For international student and member of the Syracuse women’s rowing team Maddy Horridge ’20, the IAAS program provided place and purpose during uncertain times. “I am a student that thrives by being in the classroom. Being home and working constantly on the computer I have struggled to balance a healthy social and work life.” She says the peer network of student-athletes and the IAAS cohort provided support. “Some new challenges that student-athletes faced were testing more frequently compared to other peers, working and being very flexible with workouts while balancing classes, and trying to keep healthy.”
In his role as assistant athletic director, Morey Mossovitz ’08, G’10, has seen firsthand the unique experiences of student-athletes, and that has informed his practice as an adjunct professor in the IAAS program.
Mossovitz says the program stands out in its preparation of students to work at the crossroads of athletics and higher education. “Professionals that work with student-athletes require insight into many facets of higher education, particularly the structure of athletic departments, NCAA rules and particular challenges that face student-athletes. Currently, there are not many programs that provide a focused curriculum for student-athlete support fields.”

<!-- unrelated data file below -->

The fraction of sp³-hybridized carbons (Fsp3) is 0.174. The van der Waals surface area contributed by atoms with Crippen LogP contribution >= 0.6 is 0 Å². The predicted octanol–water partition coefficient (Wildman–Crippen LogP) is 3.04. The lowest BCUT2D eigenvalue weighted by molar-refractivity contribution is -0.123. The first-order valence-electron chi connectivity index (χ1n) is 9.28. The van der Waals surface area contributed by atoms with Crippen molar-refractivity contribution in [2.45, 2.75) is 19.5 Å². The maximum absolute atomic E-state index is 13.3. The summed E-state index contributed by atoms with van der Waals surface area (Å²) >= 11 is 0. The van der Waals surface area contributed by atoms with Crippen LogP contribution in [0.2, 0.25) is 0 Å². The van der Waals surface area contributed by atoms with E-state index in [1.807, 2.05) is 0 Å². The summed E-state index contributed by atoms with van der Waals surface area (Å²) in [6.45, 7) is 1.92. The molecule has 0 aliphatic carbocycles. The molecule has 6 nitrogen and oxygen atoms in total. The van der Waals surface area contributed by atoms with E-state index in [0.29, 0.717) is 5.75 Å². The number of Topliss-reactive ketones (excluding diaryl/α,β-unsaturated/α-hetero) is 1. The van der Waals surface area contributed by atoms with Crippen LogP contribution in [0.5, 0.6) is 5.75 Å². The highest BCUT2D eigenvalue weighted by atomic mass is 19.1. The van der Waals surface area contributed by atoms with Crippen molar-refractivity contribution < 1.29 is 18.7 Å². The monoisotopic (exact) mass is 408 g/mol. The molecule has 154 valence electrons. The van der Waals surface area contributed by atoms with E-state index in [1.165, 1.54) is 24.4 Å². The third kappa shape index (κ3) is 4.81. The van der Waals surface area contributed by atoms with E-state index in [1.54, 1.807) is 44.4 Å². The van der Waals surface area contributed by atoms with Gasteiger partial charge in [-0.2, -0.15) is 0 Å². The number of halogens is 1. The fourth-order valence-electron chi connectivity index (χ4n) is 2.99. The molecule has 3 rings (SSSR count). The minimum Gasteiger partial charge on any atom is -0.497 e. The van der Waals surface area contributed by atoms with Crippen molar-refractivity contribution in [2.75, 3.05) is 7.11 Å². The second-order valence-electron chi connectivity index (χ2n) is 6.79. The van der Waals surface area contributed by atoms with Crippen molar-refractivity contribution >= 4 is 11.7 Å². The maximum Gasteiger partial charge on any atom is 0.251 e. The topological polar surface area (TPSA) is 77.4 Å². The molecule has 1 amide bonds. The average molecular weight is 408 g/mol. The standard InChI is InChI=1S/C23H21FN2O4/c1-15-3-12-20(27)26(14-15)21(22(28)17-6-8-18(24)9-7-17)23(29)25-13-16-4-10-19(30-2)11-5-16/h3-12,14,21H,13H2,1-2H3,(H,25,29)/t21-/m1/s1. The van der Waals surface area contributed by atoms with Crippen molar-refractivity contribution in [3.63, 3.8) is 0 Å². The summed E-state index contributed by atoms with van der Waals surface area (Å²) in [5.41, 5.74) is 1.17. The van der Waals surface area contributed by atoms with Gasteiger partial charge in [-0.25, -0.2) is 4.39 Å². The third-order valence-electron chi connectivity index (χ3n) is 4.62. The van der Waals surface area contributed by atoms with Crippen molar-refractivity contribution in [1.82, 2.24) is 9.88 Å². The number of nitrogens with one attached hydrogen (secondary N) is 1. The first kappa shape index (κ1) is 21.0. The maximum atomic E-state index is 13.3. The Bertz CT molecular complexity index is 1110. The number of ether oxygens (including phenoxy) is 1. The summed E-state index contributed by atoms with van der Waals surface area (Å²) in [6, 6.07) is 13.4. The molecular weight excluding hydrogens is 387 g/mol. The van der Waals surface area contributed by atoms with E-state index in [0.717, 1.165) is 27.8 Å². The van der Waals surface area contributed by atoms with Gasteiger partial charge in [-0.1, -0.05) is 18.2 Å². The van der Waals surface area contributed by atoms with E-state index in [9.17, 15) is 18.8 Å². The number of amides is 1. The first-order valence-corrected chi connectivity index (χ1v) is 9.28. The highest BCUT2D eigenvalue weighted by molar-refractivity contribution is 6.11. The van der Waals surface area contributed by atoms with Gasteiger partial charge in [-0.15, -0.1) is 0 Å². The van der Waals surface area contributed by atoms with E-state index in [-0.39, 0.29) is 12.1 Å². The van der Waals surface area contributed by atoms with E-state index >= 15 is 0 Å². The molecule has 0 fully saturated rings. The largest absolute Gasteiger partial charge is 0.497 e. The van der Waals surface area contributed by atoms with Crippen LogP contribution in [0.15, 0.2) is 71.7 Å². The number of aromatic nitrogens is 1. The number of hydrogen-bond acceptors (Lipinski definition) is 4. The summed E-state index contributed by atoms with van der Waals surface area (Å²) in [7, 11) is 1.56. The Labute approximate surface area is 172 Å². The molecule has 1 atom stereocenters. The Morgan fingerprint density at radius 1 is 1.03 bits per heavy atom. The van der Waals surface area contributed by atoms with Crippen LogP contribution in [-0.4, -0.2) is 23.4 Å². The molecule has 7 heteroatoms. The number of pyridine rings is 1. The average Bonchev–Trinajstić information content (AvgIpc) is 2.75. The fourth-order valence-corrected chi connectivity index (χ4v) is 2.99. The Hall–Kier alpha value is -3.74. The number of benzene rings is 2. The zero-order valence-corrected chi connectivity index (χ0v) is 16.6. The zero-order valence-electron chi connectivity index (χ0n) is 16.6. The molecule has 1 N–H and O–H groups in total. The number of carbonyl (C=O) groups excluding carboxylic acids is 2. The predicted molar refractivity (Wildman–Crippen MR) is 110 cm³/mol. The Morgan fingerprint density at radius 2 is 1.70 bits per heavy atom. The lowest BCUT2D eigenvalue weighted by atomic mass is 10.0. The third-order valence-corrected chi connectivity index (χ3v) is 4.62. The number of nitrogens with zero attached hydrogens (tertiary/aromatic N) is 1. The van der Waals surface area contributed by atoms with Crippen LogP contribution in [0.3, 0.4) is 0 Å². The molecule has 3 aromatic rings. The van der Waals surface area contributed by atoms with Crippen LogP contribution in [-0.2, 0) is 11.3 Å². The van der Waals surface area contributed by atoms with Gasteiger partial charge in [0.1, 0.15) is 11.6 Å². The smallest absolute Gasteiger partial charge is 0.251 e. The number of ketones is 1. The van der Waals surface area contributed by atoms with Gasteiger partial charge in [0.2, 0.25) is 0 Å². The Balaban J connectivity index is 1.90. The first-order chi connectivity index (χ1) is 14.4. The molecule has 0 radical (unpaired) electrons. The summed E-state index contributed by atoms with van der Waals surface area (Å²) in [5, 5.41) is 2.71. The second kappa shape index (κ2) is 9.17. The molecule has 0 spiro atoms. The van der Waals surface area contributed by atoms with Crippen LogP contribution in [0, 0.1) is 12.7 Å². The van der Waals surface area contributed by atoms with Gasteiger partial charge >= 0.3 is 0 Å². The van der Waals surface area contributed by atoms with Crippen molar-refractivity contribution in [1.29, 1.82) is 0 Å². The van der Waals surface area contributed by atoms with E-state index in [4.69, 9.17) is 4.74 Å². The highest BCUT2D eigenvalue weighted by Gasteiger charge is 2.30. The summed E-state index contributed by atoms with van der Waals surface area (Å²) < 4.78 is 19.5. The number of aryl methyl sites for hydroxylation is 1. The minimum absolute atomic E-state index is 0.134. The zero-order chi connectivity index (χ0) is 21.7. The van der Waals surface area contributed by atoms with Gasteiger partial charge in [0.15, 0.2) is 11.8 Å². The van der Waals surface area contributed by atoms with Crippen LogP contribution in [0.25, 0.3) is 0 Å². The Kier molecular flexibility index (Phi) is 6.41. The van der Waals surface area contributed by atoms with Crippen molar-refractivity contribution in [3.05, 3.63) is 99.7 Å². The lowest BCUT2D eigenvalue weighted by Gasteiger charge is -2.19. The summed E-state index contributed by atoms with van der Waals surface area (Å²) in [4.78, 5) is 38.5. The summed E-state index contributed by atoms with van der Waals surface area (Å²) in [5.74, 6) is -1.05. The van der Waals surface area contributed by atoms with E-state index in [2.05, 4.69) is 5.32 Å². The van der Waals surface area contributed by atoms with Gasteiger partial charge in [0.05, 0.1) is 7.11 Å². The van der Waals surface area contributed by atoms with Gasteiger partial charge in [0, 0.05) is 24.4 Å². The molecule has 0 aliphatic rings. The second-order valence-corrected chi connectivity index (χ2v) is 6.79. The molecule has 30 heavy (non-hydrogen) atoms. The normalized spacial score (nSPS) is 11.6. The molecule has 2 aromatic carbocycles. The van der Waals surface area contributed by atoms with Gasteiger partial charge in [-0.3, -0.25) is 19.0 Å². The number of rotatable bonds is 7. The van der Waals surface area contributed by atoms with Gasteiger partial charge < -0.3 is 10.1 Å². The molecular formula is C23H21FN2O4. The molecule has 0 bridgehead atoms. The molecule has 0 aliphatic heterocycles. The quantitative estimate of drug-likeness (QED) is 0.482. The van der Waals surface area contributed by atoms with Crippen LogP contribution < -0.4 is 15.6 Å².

Horridge says, “There were a handful of student-athletes in [Prof. Mossovitz’s] class, but the majority were non-student-athletes. I believe the discussions opened the eyes of students about what student-athletes go through.”
Assistant Provost Tommy Powell agrees that the student-athlete culture is complex, and that the IAAS program is responding to it and preparing for its future in conscientious ways. “The program has been an incredible help in providing a voice and expertise on issues impacting student-athletes and athletics in general. It emphasizes ethics and integrity within the professional world and promotes the highest standards of diversity, equity and inclusion as critical elements of student-athlete success,” he says. “Additionally, the focus on scholarly research to help educate, prepare and advocate for student-athletes through transition, retention, graduation and beyond is needed in this field to support policy change within athletics and the academy.”
As the pandemic continues and the dynamics of higher education are changing, the importance of programs to prepare students for student support roles in intercollegiate athletics will increase and be more complex. Mossovitz says other shifts are on the horizon for college athletics, particularly around branding, image and concerns for social justice. “Professionals working with college athletes will need to understand these topics and develop the skills to help support the students they work with, so they can be leaders who develop the critical evaluation and thinking skills to advance and support the institutions they work for.”
The CAS program in Intercollegiate Athletic Advising and Support is currently enrolling students for fall 2021. The School of Education is offering 50 percent tuition scholarships for eligible students. For more information, contact program coordinator Cathy Engstrom.